Fast forward 11 years to 2013, and my twins were at a small private school for kids who lived all across the city. I proposed to the school that we have a similar canned good drive, and the project was approved. This school required volunteer hours for students as part of their desire to educate the whole person. Students were allowed to earn volunteer hours by collecting canned goods which in turn parents helped drive to a local food bank. We donated the cans we collected to the Capital Area Food Bank; another local organization that would happily accept such donations is Safeplace.
Organizing and preparing for this project really did not take a great deal of effort. I did most of the preparation from home, and I’ve attached the documents from my work below so that others might use them as templates for similar drives. I let teachers, students, and families know through the various electronic media for the school that this drive was happening. I found students to help box up the collected items. I organized families to drive the canned goods to the food bank and to donate baked goods for the winning advisory (also called a homeroom at other schools). The afterschool club at the school made posters to hang around the school to increase awareness about the project, too.
The family preparation for my kids to participate was rather easy. We have a wheeled utility cart that I use for farmers’ markets, so we had a way to carry the canned goods between houses. We had spare boxes in the garage to put the collected items into. We were ready to go.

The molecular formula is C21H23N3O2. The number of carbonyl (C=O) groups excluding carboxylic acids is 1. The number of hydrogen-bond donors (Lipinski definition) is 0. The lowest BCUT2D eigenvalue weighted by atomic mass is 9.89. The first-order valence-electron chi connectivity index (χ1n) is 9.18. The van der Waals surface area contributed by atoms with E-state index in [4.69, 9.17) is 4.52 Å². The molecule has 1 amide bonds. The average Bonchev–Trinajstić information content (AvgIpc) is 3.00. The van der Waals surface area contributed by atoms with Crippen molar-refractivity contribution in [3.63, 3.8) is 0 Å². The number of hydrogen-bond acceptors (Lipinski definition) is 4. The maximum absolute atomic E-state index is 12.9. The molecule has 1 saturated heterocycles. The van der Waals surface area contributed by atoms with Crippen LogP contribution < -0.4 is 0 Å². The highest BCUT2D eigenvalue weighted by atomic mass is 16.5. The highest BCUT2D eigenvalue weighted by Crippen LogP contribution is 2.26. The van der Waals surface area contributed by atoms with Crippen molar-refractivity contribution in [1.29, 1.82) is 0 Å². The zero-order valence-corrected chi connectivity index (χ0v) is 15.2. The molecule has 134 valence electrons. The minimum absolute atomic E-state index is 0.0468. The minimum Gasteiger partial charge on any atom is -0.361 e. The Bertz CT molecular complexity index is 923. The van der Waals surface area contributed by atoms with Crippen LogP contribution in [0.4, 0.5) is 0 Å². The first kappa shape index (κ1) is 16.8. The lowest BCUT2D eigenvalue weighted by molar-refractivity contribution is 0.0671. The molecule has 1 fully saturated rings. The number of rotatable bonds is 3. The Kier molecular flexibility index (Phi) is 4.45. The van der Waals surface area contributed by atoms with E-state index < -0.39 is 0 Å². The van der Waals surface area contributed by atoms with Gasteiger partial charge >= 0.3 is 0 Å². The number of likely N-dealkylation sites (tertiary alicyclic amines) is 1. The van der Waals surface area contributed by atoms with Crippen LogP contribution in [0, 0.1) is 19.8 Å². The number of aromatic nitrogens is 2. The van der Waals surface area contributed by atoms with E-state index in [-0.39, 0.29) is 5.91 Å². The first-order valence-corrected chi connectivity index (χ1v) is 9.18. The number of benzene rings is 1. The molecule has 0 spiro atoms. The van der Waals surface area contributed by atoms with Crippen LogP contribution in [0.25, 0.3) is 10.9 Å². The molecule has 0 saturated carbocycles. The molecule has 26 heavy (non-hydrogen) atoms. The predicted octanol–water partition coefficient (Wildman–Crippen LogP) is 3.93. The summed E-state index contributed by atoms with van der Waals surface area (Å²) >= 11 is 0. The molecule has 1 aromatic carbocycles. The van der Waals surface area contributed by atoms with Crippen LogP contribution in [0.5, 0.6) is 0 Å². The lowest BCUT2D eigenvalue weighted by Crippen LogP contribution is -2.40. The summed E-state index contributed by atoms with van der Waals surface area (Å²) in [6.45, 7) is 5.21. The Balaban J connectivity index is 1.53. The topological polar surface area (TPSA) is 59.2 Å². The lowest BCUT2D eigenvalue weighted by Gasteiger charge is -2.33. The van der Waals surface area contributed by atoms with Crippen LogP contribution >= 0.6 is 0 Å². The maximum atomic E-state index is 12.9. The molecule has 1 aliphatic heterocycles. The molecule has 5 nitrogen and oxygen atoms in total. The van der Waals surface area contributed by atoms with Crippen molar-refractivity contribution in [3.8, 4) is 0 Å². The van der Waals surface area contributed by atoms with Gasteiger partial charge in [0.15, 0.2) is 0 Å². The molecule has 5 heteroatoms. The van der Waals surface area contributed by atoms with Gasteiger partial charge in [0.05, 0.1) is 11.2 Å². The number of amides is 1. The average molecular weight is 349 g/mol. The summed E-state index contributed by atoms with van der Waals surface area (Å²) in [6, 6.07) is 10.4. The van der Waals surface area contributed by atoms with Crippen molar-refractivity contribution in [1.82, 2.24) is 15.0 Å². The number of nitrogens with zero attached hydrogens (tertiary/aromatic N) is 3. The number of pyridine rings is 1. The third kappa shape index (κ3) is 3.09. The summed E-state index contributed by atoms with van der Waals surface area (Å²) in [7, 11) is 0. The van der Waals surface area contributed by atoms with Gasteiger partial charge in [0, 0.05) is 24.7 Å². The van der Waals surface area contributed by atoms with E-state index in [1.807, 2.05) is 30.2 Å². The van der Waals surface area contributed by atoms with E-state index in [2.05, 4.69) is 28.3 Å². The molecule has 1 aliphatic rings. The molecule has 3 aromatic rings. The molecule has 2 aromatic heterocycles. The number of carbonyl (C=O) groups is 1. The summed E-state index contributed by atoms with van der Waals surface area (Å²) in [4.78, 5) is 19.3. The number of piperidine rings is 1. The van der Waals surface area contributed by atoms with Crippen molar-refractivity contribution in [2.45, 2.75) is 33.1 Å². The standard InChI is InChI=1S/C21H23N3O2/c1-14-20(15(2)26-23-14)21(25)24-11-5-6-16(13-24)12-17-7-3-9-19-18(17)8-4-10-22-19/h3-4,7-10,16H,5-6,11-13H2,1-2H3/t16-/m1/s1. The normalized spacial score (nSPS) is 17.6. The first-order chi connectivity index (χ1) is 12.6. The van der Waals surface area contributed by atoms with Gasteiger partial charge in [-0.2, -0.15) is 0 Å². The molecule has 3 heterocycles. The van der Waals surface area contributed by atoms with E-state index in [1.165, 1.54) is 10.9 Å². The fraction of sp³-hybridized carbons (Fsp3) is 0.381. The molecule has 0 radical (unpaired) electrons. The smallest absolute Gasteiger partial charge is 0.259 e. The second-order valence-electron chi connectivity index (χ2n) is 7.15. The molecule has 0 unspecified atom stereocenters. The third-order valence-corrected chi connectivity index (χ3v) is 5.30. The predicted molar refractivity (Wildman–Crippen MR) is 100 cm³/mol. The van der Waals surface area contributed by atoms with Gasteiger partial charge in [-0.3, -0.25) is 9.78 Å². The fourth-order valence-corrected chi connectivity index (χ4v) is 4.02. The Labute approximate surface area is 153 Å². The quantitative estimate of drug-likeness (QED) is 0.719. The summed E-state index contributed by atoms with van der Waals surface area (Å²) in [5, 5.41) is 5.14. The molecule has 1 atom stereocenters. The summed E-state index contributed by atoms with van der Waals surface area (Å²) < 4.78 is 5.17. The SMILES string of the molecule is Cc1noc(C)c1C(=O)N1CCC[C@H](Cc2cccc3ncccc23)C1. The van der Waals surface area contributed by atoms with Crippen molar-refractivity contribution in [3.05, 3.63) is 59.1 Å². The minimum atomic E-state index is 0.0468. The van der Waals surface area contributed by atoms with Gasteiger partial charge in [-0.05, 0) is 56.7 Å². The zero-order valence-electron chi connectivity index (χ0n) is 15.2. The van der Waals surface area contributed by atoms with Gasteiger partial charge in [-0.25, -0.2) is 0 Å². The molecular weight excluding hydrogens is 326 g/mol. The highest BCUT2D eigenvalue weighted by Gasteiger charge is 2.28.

While my kids were hesitant at first, they quickly realized how willing neighbors were to help. It was very rare that someone did not give us a donation of at least one canned good, and quite often, they gave us more. The neighbors also always offered the kids candy even though that wasn’t the goal. Over the course of the evening, we made a couple of stops back at the house to unload the collection so that the cart didn’t get too heavy.
One thing that I had not anticipated was people wanting to donate cash or checks instead of canned goods. If I run a project like this again, I would allow students to collect checks made out to the organization we were contributing to, and I would figure out a conversion amount (such as $1=1 canned good) for tabulations for the advisory competition we had going on.
When one is homebound and disabled, it can be hard to give to others. Projects like organizing this canned food drive are something that can be done from home if you have a couple of great assistants helping you. Both my ex-husband and the woman we carpooled with were incredibly helpful in doing legwork for the project that was beyond my physical abilities. The net result was great. The kids collected hundreds of meals worth of canned goods and made Halloween a little more meaningful for everyone involved.
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